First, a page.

44 Understanding the System: Marx and Ik-yond

mathematical

models being used to p r o v i d e a n a p p e a r a n c e o f scientific rigour. As

grasped the l i m i t a t i o n s o f the very neoclassical system w h o s e postulates he t o o k for granted. At o n e p o i n t in his m o s t f a m o u s w o r k , the General Theory of Employment, Money and Interest, he recognised t h a t y o u c a n n o t s i m p l y a d d together different sets o f physical c o m m o d i t i e s at o n e p o i n t in t i m e a n d c o m p a r e them w i t h .1 different set at a later point. 1 ' 1 To m a k e such c o m p a r i s o n s involves "covertly i n t r o d u c i n g changes in v a l u e " . " To deal w i t h this p r o b l e m , he d r o p p e d the usual a s s u m p t i o n s o f neoclassical theory a n d m a d e h a l f a turn ro a l a b o u r theory o f value,' suggesting t h a t o u t p u t c o u l d be measured by " t h e a m o u n t o f e m p l o y m e n t associated w i t h a given capital e q u i p m e n t ' 1 . 1 H e explained later:

I sympathise w i t h rhe pre-classical [sic] doctrine that everything is p r o d u c e d by labour, aided by w h a t used to be called art a n d is n o w called t e c h n i q u e , by n a t u r a l resources...and by the results o f past labour, e m b o d i e d in assets..."
4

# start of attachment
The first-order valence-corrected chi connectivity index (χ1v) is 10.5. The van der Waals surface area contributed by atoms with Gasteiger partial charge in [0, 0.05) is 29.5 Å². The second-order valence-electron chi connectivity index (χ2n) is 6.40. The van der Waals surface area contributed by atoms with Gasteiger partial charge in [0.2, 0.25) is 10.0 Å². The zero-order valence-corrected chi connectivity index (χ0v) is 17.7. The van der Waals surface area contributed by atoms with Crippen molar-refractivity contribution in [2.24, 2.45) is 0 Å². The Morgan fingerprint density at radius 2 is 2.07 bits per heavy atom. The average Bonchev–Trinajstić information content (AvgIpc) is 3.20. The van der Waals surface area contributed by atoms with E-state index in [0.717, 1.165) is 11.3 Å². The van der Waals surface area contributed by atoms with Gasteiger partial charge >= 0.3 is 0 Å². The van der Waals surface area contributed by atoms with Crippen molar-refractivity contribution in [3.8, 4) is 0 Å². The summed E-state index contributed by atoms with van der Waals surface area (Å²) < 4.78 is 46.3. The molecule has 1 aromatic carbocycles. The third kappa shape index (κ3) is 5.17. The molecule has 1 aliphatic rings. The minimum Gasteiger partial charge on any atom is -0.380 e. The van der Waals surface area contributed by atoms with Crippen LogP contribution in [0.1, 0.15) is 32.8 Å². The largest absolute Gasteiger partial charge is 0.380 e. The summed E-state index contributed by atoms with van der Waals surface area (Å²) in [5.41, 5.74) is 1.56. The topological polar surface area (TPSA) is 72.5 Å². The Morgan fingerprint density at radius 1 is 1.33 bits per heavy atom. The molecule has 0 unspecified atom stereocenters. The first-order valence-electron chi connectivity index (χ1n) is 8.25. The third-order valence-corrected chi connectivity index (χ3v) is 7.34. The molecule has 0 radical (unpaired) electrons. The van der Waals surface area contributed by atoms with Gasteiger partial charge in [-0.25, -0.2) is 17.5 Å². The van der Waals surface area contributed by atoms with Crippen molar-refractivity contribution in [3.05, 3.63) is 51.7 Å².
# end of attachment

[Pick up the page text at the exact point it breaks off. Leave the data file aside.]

Neither M a r s h a l l n o r Keynes w a s prepared t o g o further a n d jettison the neoclassical system as a w h o l e . Bur if they h a d taken their o w n observations o f these p o i n t s seriously, they w o u l d have been c o m p e l l e d to d o so. T h e failings o f the neoclassical system p r o v i d e at least a partial, negative, p r o o f o f M a r x ' s a p p r o a c h . For his theory o f value avoids such a subjective a n d static a p p r o a c h . M a r x ' s theory is objective because it is n o t based o n i n d i v i d u a l e v a l u a t i o n s o f a c o m m o d i t y , b u t o n the necessary a m o u n t of l a b o u r needed t o p r o d u c e it given rhe level o f technology existing in the system as a w h o l e at a particular p o i n t in t i m e b o t h the direct living l a b o u r o f the w o r k e r a n d " d e a d l a b o u r " e m b o d i e d in rhe e q u i p m e n t a n d materials o f p r o d u c t i o n used u p in the p r o d u c t i o n process. For M a r x , it is the pressure different capitals exert o n each other, n o t rhe e v a l u a t i o n s o f i n d i v i d u a l s , that matters, since a n y capitalist w h o prices a comm o d i t y at a level higher t h a n rhe a m o u n t o f socially necessary l a b o u r needed to p r o d u c e it will s o o n be driven o u t o f business. The l a w o f value is therefore an external force o p e r a t i n g o n every capitalist t h r o u g h the interaction o f all capitalists once there is the general p r o d u c t i o n o f c o m m o d i t i e s for e x c h a n g e m e d i a t e d by money. Since rhe " i n d i v i d u a l c a p i t a l i s t s " , writes M a r x , " c o n f r o n t o n e a n o t h e r o n l y as c o m m o d i t y - o w n e r s , the "inner l a w ' enforces itself o n l y t h r o u g h their c o m p e t i t i o n , their m u t u a l pressure u p o n each other, w h e r e b y the deviations are m u t u a l l y c a n c e l l e d " . '